And over the next several weeks the Bombardier flock continues to feed on bison calves - and even does battle successfully with a giant camel for its newborn. Several birds become so gloated that they can't fly and roost in some local oak trees until they digest their load of mammal flesh...

So that's my take on Teratornis merriami. It should come as no surprise to you that I don't really take seriously suggestions that it was some type of piscivore (really? terrestrial socal is not too much of a fishy place now or then - especially in tar pits where the great T. merriami is often pulled from). Or that it was some type of small prey land stalking specialist... eating rabbits (seriously sometimes paleontologists, in the pursuit of "conservative" interpretations actually jump the shark into less than tenable realms)? Nope this was a bird that was intimately tied to and dependent upon the large megafauna it co-evolved with and eventually became extinct with.

And while I am not the first to suggest such aggressive predatory tactics in teratornithids I am certainly the first to frame it in this fashion with an emphasis on calf predation/group tactics/choanal grinding.

Now I did this little bit of - extremely plausible - speculative paleofiction on T. merriami cuz, you know, I'm a California guy. You can make up what you will with what was going on with Argentavis magnificens...

L to R. T. merriami, CA Condor, Golden Eagle. credit Travis. CC2.0

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Tuesday, August 18, 2015

Convergence in Form and Function Across 230 Million Years of Theropod Evolution

Jack Horner can dispense with his mad scientist franken-chickenosaurus machinations. We already have plenty of fine and dandy carcass processing theropods in all corners of the world - land and sea - right now, thank you. In my last post, Allosaurus - More of a Vulture Than a Falcon, I described a remarkable convergence in several lineages of carcass rendering birds that use a macabre feeding technique I have dubbed "choanal grinding". This feeding method in turn inspired a theorized feeding technique in Allosaurus that I outlined and referred to as the "bonesaw shimmy" - the shimmy being a dance based upon rapid alternate movements of the shoulder, outlawed due to it's overtly sexual nature in the 1920's . This "bonesaw shimmy" in turn may yield implications for other theropods to varying degrees I suggested.

In this post I want to expose a known anatomical characteristic linking past and present carcass rendering theropods (forgive me for using the term theropod loosely as such, for me it implies both extant aves and Mesozoic theropods/paraves/true avialians unless otherwise specified) . This characteristic - which is so painfully obvious it has hid in plain sight - has the potential to offer much utility in inferring likely feeding behavior and technique in both Mesozoic and Cenozoic theropods.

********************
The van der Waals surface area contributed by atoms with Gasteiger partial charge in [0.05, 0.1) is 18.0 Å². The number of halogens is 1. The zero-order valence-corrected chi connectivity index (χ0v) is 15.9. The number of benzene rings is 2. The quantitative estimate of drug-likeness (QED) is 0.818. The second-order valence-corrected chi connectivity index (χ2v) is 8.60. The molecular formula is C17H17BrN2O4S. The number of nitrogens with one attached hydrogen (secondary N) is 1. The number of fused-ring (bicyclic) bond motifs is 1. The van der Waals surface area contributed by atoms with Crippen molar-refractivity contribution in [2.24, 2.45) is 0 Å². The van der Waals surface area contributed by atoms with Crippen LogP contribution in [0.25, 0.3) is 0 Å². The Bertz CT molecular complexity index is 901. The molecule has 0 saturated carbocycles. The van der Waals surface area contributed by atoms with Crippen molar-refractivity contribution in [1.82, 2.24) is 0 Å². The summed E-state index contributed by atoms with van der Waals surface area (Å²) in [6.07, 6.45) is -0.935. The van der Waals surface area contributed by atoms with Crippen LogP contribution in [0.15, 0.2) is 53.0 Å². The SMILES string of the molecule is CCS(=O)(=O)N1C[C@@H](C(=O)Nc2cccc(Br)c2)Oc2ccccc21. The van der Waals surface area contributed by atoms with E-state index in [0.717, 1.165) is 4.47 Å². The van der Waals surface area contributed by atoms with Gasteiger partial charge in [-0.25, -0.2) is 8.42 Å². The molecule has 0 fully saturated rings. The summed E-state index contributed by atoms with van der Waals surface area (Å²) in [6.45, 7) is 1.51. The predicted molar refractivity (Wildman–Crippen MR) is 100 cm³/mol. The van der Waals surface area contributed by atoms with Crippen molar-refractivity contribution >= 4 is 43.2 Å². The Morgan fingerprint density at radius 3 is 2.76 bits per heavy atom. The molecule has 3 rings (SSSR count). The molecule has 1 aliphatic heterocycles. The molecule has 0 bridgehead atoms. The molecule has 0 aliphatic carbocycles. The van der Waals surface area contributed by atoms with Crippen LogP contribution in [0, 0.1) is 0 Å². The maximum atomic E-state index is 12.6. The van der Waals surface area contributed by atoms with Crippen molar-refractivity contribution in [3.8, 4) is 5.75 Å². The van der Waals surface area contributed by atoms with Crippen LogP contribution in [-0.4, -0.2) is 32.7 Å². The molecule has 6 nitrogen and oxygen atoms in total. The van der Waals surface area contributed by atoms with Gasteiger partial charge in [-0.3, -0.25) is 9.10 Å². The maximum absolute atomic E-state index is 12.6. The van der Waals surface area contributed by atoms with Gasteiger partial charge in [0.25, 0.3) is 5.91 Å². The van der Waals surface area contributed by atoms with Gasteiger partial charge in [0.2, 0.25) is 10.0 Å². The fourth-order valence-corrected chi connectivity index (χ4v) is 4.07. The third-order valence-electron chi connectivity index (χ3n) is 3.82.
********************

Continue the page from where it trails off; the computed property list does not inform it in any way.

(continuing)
But as I am one with a little bit of a penchant for theatrics, I do not want to introduce that overlooked anatomical characteristic just yet but instead let us first spend some time with the bearded vulture aka the Lammergeier (Gypaetus barbatus).

Lammergeir. credit unknown but too cool not to share
Is there really any bird more classically dinosaurian than the Lammergeir? Everybody coo coos about the cassowary but for my money, if you want a direct portal to theropodian antiquity look no further than the bearded vulture. Not only is it strikingly colored, eats bones/marrow with gusto, is pretty darn large but it is also - along with a suite of other "carrion birds" - more predatorial than generally appreciated. I have to encourage you to watch the following youtube clips. They really give you perspective on the size, intelligence, awareness, impact and general gravitas of these impressive birds. The trainer seems like a cool dude too but I have to subtract some points for use of the John Mayer music.

Impressive, no? And for some nice footage of bearded vultures at a feeding station. If you squint your eyes a bit, not too hard to imagine dromaeosaurids or unenlagines in the clip below.

If you are still smitten with the regal beauty of these birds here is a nice close up video (the first pic of this post is a screen grab from it).

Now maybe you have never spent that much time up close and personal with these birds until now. They are astonishing - and that strong dinosaurian vibe you get off their appearance is not a mistake. Whether or not you keyed into the anatomical congruence that unites 230 million years of carcass rendering theropods yet is ok - you probably subconsciously sense it.

What I am referring to - the uniting anatomical peculiarity - is the supraorbital ridge or brow ridge if you will present in this and many other carcass rendering birds and Mesozoic theropods. Relatively obscured in the lammergeier due to feathers it is more noticeable in the lappet-faced vulture below giving it that distinctive "evil" glare. Not coincidentally (as I will discuss) the lappet-faced vulture is a large vulture with a penchant for the particularly tough and gristly parts of carcasses as well as a noted predator.

lappet-faced vulture.ccsharealike2.0. credit KCZoofan
If we look at another unrelated large carcass rendering bird - my hometown hero, the Californian condor (Gymnogyps californianus) - we can see a relatively thick ridge along the top of the skull and thickening supraorbital ridge.

CA condor skull. credit Kai Schreiber. CCsharealike2.0
Additionally, in another lineage of carcass rendering birds - giant petrels - we see a strong rugose brow above the eye and flange anterior to the eye.

Southern Giant Petrel skull. credit OVAM. CCbylicense